Small Data + Big Data = Major Awakening in U.S. Election
While we eagerly await the first post-election “victory lap” article by Nate Silver – who correctly predicted the outcome of all 50 states in the United State Presidential election Tuesday – I want to share with you several of the top articles that address the role of data and analytics in this election.
An interesting dichotomy jumped out at me in this roundup: big data vs. small data. Nate Silver’s analysis is based in simplicity. He himself said, “[My model is] not really that complicated, but people treat it like it’s Galileo or something really heretical.” In his book, The Signal and the Noise: Why So Many Predictions Fail, but Some Don’t, he said, “…our predictions may be more prone to failure in the era of Big Data. As there is an exponential increase in the amount of available information, there is likewise an exponential increase in the number of hypotheses to investigate. . . . Most of the data is just noise.”
On the other hand, the Obama campaign apparently thrived on big data, using teams of analysts huddled in a secluded, windowless office, poring over every data element and correlation to find a sliver of an advantage they could exploit to gain votes.
In my daily trolling of social media, I often see people adamantly state “Let’s stop with the ‘big data’ moniker! Data is data!” I wouldn’t say that. There is definitely a difference between data you manage with Excel and data streaming through interconnected sensors and systems.
What I would say is “analysis is analysis.” Be smart about it.
"How Obama's data crunchers helped him win," by Michael Scherer, Time, Nov. 7
A massive effort to find, analyze and use data helped President Obama raise $1 billion, remake TV ads, and increase the effectiveness and reach of "feet on the street" campaigners. Just like most organizations, they had to tackle the issue of data silos. In the end, one Obama campaign official proclaimed, "in politics, the era of big data has arrived.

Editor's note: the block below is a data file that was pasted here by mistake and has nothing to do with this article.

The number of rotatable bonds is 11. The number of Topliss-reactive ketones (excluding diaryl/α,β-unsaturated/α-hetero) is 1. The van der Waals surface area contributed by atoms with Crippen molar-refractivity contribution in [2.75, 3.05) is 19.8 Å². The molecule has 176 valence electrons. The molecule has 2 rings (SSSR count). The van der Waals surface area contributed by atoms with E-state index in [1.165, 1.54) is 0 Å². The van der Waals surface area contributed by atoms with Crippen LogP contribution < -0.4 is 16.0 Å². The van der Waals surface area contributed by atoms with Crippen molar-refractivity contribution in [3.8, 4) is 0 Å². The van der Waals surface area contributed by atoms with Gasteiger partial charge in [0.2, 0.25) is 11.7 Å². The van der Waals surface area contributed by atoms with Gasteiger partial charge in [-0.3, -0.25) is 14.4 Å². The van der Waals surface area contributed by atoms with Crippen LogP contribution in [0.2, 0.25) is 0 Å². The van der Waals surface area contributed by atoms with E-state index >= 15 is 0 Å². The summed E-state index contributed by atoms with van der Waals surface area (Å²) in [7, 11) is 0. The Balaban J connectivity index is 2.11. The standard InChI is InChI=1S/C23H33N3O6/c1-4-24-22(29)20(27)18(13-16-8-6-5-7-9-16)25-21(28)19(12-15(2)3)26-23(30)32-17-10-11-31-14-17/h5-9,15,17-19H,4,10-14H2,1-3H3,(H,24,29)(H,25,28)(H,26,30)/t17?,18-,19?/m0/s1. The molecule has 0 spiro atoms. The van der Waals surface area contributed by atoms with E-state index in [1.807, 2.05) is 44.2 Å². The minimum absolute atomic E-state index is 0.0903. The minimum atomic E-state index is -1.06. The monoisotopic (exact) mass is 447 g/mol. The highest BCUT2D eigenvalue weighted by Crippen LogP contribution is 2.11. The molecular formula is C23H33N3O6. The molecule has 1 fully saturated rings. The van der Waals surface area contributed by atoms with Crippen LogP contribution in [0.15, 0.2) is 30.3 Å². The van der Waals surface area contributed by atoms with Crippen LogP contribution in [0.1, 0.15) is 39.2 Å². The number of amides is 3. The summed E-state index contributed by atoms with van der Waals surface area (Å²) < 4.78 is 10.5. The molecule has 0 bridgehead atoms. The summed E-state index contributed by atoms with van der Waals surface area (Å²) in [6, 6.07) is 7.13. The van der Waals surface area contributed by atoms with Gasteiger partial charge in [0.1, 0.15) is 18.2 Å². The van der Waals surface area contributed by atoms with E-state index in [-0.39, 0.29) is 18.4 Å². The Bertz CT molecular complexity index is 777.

"Election Result Proves a Victory for Pollsters and Other Data Devotees," by Michael Cooper, The New York Times, Nov. 7
Election predictions pitted the traditional “Spidey sense” of crusty old political wonks against newfangled analytical science and statistics. Cooper provides an excellent roundup of pre-election predictions by pundits and pollsters, many of whom were left scratching their head and wondering where they went wrong while others smirked and cried, “I told you so!”
"This is about the triumph of machines and software over gut instinct." Lyons looks forward to the day when intelligent machines are embraced for their power and accuracy, unlike the backlash that has occurred over the last couple of decades when computers like Deep Blue and Watson have bettered their human counterparts.
“Triumph of the Nerds: Nate Silver Wins in 50 States,” by Chris Taylor, Mashable, Nov. 7
Silver might cringe at the opening-paragraph statement “here is the absolute, undoubted winner of this election: Nate Silver and his running mate, big data,” but otherwise Taylor does a fine job of sticking up for analytic geekdom.
“Math and Discipline—Why Nate Silver’s Accuracy Isn’t About 'Big Data',” by Kent Anderson, The Scholarly Kitchen, Nov. 8
The Scholarly Kitchen is the Twitter account for the Society for Scholarly Publishing, which explains its carefully measured take on Nate Silver's phenomenal success in predicting the U.S. Presidential race over the political pundits, whose standard is "ratings, not accuracy." The post explains the relative "small data" Silver used and why his attention to analysis, not emotion, aided him.
Hear directly from Nate Silver
If you would like to hear Nate Silver talking about his theories and approach to analysis and predictions, watch this interview from the recent Information On Demand 2012 conference.